Convertible Weapons in the Western Balkans
Convertible Weapons in the Western Balkans is the result of a comparative study which was carried out to determine the extent to which convertible weapons are addressed in existing legislation and the extent to which this corresponds with new European Union regulations. In 2008, the European Parliament and the European Council adopted Directive 2008/51/EC, which amended Council Directive 91/477/EEC on control of the acquisition and possession of weapons. One of the
amendments included within the definition of a firearm non-lethal weapons which could be converted to fire real ammunition in order to curtail the problem of transfer and modification of convertible weapons within the European Union.
This report is the first to address the issue of convertible weapons in the region. Convertible weapons are non-lethal handguns that have the appearance of regular firearms and function in a similar way. Convertible weapons can be modified into firearms that can shoot real ammunition by the replacement or modification of main components. Throughout this research it was indicated that many countries in the Western Balkan region have been affected by the illicit trafficking, possession and use of convertible weapons, particularly in connection with other organized crime activities. Some organized crime groups have engaged in the illicit modification of convertible weapons which can be cheap to obtain and profitable to resell as firearms while being difficult for law enforcement bodies to trace. It was commonly reported that convertible weapons, after having been modified to fire bullets, have been transported through several states in the region for illegal distribution. It is firmly in the interest of European Union candidates and potential candidates in the Western Balkans to approximate EU firearms legislation as a step towards combating the illegal manufacture, smuggling and possession of convertible weapons.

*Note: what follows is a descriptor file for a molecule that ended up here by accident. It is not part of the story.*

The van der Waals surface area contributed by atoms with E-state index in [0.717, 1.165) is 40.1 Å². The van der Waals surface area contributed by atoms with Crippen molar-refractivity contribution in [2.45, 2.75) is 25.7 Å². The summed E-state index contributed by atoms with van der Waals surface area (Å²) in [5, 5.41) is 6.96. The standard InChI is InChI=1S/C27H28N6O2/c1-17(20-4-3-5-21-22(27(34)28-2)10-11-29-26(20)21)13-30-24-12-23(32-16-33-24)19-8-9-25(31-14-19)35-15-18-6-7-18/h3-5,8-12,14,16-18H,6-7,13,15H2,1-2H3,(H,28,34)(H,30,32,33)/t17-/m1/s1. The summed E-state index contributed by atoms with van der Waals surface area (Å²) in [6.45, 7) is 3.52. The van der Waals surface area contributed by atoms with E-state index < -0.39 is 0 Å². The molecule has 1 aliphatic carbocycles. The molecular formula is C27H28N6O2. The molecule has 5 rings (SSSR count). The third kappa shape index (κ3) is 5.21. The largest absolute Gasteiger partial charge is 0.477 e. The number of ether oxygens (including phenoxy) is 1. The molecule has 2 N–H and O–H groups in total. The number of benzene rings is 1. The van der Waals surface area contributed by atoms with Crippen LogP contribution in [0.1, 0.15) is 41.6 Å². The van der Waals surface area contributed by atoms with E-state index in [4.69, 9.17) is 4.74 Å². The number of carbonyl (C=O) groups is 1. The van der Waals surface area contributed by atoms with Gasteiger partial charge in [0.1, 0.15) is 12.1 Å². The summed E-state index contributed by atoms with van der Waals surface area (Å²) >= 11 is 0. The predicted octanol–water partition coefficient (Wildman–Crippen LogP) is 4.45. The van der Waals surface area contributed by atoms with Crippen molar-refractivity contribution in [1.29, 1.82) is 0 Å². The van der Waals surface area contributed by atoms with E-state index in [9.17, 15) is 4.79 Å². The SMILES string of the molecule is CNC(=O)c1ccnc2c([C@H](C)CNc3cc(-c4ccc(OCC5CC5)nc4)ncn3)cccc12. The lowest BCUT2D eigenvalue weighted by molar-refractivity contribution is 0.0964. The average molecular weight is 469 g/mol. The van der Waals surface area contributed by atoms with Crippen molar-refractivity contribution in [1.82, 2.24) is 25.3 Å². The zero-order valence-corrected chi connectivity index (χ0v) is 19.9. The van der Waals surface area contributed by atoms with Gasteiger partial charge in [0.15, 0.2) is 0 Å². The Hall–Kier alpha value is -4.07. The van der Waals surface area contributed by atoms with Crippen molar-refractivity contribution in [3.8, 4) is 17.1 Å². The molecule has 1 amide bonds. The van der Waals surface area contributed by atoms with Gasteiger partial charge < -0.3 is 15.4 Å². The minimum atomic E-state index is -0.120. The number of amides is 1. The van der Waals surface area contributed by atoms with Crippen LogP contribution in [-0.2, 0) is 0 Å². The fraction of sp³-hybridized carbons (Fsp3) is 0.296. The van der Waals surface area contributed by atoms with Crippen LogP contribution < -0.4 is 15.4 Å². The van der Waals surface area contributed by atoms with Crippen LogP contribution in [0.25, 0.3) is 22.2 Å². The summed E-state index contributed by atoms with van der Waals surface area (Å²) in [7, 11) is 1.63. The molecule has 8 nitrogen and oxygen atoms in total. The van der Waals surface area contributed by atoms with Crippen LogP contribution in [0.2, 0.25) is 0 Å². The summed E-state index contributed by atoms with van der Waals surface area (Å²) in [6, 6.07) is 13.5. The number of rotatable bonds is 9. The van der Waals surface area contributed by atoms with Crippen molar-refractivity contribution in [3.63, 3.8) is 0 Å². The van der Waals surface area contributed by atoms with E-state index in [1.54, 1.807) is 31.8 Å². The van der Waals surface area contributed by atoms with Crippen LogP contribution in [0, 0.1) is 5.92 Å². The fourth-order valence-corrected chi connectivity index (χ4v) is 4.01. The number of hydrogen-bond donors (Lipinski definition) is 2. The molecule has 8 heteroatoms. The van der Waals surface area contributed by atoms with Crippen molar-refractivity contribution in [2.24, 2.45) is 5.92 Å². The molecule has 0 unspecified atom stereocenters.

For the most part, there are strict regulations on the civilian possession of firearms in the countries of the Western Balkans. However legislation of certain types of convertible weapons is currently inadequate in a number of countries. Most countries and territories in the Western Balkans could improve the accuracy and effectiveness of legislation by adopting specific definitions for firearms which encompass convertible weapons. In addition, some types of convertible weapons have ambiguous standing in the law in several countries in the region. Penalties for offenses that involve the manufacture and modification of arms and the sale of prohibited firearms by individuals were not consistently sufficient to address the illicit trade in converted weapons and their modification.
The report was researched and written between May and August 2009. Reporting is based on reviews of firearms and weapons legislation, interviews with officials from the Ministries of Interior, local and international law enforcement personnel, advisers on small arms and ammunition issues; and a review of information published by national governments and local administrations, media and other public sources.
The English version of the report can be downloaded here.
The Serbian version of the report can be downloaded here.